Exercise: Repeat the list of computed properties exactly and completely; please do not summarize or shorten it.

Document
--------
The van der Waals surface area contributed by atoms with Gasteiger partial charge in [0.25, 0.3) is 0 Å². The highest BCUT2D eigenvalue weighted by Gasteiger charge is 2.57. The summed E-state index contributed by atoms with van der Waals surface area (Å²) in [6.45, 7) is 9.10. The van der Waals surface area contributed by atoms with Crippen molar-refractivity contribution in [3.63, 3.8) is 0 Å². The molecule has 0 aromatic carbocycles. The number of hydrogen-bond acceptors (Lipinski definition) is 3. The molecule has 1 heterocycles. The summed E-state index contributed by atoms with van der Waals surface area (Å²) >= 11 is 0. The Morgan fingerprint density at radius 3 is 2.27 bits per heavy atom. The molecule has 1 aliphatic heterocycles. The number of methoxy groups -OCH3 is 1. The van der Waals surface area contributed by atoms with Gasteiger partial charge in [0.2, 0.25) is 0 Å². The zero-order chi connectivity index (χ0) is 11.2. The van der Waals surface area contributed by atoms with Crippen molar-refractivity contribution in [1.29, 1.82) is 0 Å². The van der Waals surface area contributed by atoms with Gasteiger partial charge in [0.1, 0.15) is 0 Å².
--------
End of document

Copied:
The van der Waals surface area contributed by atoms with Gasteiger partial charge in [0.25, 0.3) is 0 Å². The highest BCUT2D eigenvalue weighted by Gasteiger charge is 2.57. The summed E-state index contributed by atoms with van der Waals surface area (Å²) in [6.45, 7) is 9.10. The van der Waals surface area contributed by atoms with Crippen molar-refractivity contribution in [3.63, 3.8) is 0 Å². The molecule has 0 aromatic carbocycles. The number of hydrogen-bond acceptors (Lipinski definition) is 3. The molecule has 1 heterocycles. The summed E-state index contributed by atoms with van der Waals surface area (Å²) >= 11 is 0. The Morgan fingerprint density at radius 3 is 2.27 bits per heavy atom. The molecule has 1 aliphatic heterocycles. The number of methoxy groups -OCH3 is 1. The van der Waals surface area contributed by atoms with Gasteiger partial charge in [0.2, 0.25) is 0 Å². The zero-order chi connectivity index (χ0) is 11.2. The van der Waals surface area contributed by atoms with Crippen molar-refractivity contribution in [1.29, 1.82) is 0 Å². The van der Waals surface area contributed by atoms with Gasteiger partial charge in [0.1, 0.15) is 0 Å².